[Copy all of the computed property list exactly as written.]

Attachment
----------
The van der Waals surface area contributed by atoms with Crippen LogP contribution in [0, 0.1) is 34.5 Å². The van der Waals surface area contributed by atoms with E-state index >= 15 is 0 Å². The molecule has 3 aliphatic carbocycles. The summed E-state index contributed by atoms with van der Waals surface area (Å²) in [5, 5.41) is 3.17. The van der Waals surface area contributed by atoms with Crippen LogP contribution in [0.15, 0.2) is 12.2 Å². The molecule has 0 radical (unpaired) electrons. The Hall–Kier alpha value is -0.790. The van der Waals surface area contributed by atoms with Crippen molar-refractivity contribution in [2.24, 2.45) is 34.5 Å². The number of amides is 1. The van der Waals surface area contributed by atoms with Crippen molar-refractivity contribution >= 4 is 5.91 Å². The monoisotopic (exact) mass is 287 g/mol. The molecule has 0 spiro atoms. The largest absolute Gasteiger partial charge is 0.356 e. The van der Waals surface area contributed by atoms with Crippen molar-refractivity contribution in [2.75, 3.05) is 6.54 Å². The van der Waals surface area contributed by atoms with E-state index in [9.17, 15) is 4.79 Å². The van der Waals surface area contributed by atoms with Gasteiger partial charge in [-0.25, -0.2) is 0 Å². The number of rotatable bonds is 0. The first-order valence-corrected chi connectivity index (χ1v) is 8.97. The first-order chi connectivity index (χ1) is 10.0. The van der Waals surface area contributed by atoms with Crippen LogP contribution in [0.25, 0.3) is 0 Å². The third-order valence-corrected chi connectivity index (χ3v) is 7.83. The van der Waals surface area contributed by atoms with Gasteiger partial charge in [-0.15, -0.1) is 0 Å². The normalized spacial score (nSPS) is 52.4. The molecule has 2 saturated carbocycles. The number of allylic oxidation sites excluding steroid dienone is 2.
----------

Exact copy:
The van der Waals surface area contributed by atoms with Crippen LogP contribution in [0, 0.1) is 34.5 Å². The van der Waals surface area contributed by atoms with E-state index >= 15 is 0 Å². The molecule has 3 aliphatic carbocycles. The summed E-state index contributed by atoms with van der Waals surface area (Å²) in [5, 5.41) is 3.17. The van der Waals surface area contributed by atoms with Crippen LogP contribution in [0.15, 0.2) is 12.2 Å². The molecule has 0 radical (unpaired) electrons. The Hall–Kier alpha value is -0.790. The van der Waals surface area contributed by atoms with Crippen molar-refractivity contribution in [2.24, 2.45) is 34.5 Å². The number of amides is 1. The van der Waals surface area contributed by atoms with Crippen molar-refractivity contribution >= 4 is 5.91 Å². The monoisotopic (exact) mass is 287 g/mol. The molecule has 0 spiro atoms. The largest absolute Gasteiger partial charge is 0.356 e. The van der Waals surface area contributed by atoms with Crippen molar-refractivity contribution in [2.75, 3.05) is 6.54 Å². The van der Waals surface area contributed by atoms with E-state index in [9.17, 15) is 4.79 Å². The van der Waals surface area contributed by atoms with Gasteiger partial charge in [-0.25, -0.2) is 0 Å². The number of rotatable bonds is 0. The first-order valence-corrected chi connectivity index (χ1v) is 8.97. The first-order chi connectivity index (χ1) is 10.0. The van der Waals surface area contributed by atoms with Crippen LogP contribution in [0.25, 0.3) is 0 Å². The third-order valence-corrected chi connectivity index (χ3v) is 7.83. The van der Waals surface area contributed by atoms with Gasteiger partial charge in [-0.15, -0.1) is 0 Å². The normalized spacial score (nSPS) is 52.4. The molecule has 2 saturated carbocycles. The number of allylic oxidation sites excluding steroid dienone is 2.